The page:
From its creation in the sixteenth century and for three centuries afterwards, little music was written specifically for the solo viola. This seemed to be of no consequence since the low demand for violas in orchestras and chamber groups made quality violists scarce. There was little incentive for a musician to become a career violist and it becames more of a hobby instrument or one that a talented violinist might try on the side. What littel music was available for the solo viola was more often 'borrowed' from music written for other instruments. This did nothing to aid the reputation of the viola in the music world for two reasons.

First, for lack of their own solo repertory, violist were often forced to look to pieces written for the violin or cello and transcribe them. While many transcriptions, such as Bach's Six Suites for Unaccompanied Cello, were ultimately successful, in other cases, the difficulty the viola has in imitating the original instrument are more apparent. If the original music was not written with the viola in mind, and if qualities were lost in the transcription between instruments, it was certainly no fault of the instrument itself or the soloist. However, audience perception is often that the viola is incapable of virtuosity rather than that the transcription itself is poor. The average listener, unable to discern the difference, is "apt to accept anything on the viola because they don't know any better."11

Furthermore, the classical music world tends to look down upon 'borrowing' music from other instruments, even if it was the express intention of the composer for the piece to potentially be performed by a variety of instruments as soloist. In certain cases, composers themselves recognized the potential for the viola to perform a piece equally as well as the originally designated instrument. Some composers even made special provisions for such conditions. So it was with Brahms' Sonatas No. 1 and No. 2, Opus 120. Though originally written for clarinet, "it was Brahms himself who felt that they were equally suited to the viola, as is evidenced by his alternative instrumental designation in the original edition."12 He made alterations in the solo part so as to accommodate and complement the range and sonority of the viola. Despite this, they are nearly always referred to as The Clarinet Sonatas in popular reference. "Violists need not apologize for 'borrowing' these Sonatas for their own use, since Brahms certainly abetted the intention."13 But alas, as most solo music was written for the more resonant violin, the viola was forced to borrow much of its repertory, giving it the status of a 'wannabe' violin.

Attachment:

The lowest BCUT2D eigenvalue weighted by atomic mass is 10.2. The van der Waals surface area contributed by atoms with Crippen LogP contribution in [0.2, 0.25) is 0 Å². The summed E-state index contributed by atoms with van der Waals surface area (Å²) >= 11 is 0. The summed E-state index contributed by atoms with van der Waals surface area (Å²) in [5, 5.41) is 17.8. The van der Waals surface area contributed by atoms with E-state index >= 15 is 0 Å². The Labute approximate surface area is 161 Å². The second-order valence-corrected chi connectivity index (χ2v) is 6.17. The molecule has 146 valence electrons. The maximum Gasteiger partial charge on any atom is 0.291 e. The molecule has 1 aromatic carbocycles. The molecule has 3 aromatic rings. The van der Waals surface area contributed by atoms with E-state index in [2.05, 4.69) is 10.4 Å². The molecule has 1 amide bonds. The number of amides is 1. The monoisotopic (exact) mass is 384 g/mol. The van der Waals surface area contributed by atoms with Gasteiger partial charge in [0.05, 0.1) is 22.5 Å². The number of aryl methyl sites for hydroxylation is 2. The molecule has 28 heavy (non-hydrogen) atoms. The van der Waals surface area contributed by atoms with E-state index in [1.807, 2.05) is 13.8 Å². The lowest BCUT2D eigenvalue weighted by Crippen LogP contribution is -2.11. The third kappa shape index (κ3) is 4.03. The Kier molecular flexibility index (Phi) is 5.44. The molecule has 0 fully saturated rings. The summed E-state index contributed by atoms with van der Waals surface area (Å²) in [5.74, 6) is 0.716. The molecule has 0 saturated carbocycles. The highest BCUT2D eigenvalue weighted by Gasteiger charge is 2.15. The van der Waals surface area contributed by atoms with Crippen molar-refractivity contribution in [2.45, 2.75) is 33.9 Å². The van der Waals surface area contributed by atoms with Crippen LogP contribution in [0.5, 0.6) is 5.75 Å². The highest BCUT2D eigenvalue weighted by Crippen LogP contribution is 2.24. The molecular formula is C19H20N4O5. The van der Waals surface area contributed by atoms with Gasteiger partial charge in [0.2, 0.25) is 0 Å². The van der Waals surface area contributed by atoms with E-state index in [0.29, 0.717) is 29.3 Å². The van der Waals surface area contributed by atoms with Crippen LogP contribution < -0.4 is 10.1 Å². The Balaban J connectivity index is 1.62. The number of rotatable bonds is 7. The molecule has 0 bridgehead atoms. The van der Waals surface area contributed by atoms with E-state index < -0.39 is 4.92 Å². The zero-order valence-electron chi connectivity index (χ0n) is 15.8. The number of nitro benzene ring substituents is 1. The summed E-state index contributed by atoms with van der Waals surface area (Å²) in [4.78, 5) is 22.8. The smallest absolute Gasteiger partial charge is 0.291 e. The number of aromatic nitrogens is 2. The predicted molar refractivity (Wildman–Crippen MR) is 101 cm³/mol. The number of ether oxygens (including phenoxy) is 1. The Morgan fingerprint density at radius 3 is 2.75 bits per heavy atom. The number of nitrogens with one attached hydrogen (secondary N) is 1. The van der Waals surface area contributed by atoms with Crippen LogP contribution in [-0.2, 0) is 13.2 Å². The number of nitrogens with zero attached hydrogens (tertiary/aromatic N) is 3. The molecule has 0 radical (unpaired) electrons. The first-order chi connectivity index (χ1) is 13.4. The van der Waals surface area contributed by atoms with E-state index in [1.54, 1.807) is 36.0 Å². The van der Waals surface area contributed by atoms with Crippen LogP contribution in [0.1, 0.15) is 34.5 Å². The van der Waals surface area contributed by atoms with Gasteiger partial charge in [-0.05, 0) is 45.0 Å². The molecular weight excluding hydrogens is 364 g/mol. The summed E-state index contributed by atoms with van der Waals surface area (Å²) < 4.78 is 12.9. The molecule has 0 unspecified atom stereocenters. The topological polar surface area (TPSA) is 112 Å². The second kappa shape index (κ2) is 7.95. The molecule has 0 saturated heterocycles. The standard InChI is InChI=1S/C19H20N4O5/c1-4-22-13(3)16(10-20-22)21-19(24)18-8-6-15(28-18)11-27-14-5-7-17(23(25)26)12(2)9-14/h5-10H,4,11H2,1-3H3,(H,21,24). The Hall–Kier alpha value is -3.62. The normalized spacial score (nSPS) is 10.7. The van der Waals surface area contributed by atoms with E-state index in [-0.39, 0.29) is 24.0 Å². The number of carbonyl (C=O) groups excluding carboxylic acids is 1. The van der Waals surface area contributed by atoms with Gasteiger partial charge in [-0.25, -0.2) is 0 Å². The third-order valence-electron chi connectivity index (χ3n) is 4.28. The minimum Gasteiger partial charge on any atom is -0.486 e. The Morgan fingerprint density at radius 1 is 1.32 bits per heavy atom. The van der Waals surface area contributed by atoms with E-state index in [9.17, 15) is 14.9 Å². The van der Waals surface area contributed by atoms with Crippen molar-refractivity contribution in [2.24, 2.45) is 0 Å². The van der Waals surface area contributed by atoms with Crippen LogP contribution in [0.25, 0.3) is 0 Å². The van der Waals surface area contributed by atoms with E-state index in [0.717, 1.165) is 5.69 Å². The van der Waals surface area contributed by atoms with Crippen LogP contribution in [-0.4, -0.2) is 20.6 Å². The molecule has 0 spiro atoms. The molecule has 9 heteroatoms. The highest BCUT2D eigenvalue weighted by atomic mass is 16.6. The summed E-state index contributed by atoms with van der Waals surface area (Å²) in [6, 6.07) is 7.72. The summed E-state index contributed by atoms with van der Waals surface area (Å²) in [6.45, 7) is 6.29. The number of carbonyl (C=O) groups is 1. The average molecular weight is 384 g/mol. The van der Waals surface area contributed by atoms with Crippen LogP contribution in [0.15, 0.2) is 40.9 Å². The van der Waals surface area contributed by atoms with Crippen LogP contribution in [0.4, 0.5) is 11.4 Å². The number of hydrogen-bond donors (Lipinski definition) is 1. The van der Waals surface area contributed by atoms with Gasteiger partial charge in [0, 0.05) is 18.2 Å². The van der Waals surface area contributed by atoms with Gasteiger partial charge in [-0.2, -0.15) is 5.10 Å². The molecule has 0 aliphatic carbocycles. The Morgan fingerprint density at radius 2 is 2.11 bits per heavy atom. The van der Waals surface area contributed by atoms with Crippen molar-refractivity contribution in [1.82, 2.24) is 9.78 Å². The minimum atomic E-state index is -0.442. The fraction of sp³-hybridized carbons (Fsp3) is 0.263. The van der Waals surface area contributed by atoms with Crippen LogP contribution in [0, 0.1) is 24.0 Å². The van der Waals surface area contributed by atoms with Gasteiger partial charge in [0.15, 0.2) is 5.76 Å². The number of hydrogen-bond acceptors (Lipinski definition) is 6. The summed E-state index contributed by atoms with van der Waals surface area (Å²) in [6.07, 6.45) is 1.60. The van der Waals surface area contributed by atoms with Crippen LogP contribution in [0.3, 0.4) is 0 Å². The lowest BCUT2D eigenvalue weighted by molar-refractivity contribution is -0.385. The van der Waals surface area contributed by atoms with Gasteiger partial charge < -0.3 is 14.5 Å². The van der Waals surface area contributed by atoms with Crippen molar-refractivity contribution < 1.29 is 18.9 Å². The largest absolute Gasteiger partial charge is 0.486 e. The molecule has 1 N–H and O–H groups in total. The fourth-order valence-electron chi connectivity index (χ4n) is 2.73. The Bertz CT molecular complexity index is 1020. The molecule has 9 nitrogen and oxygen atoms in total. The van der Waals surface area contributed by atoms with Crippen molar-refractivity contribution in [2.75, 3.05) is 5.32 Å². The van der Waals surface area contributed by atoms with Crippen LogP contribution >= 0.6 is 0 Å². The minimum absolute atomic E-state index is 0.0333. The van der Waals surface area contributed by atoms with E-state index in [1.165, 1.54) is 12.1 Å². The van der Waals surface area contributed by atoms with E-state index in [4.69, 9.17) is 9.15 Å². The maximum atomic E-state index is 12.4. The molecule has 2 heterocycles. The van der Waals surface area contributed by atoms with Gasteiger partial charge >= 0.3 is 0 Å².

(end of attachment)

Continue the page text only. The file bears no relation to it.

"How do you know when a violist is out of tune? When the bow is moving."

With the violin family firmly in place as teh model of solo virtuosic perfection, it seemed as though the viola would always be caught in a cyle of low demand, talentless players, and non-existent repertory. However, this was not to be. To begin recognize the viola's potential for virtuosity, musicians and audiences alike began to look beyond this established notion of 'perfection' the violin historically aquired and recognize the viola's own brand of perfection beyond trying to be a violin and without compromising its unique sound. "Just as the English horn should not sound like an oboe, and the trombone should not sound like a trumpet, the viola should not sound like the violin... the different shades within the same families of instruments asre essential to the overall palette of colors of orchestral sound."14 Change has been slow but not impossible. It requires musicians and composers who are willing to take a chance and go against musical tradition in discovering what they know to be true, that the viola is a legitimate and potentially brilliant solo instrument.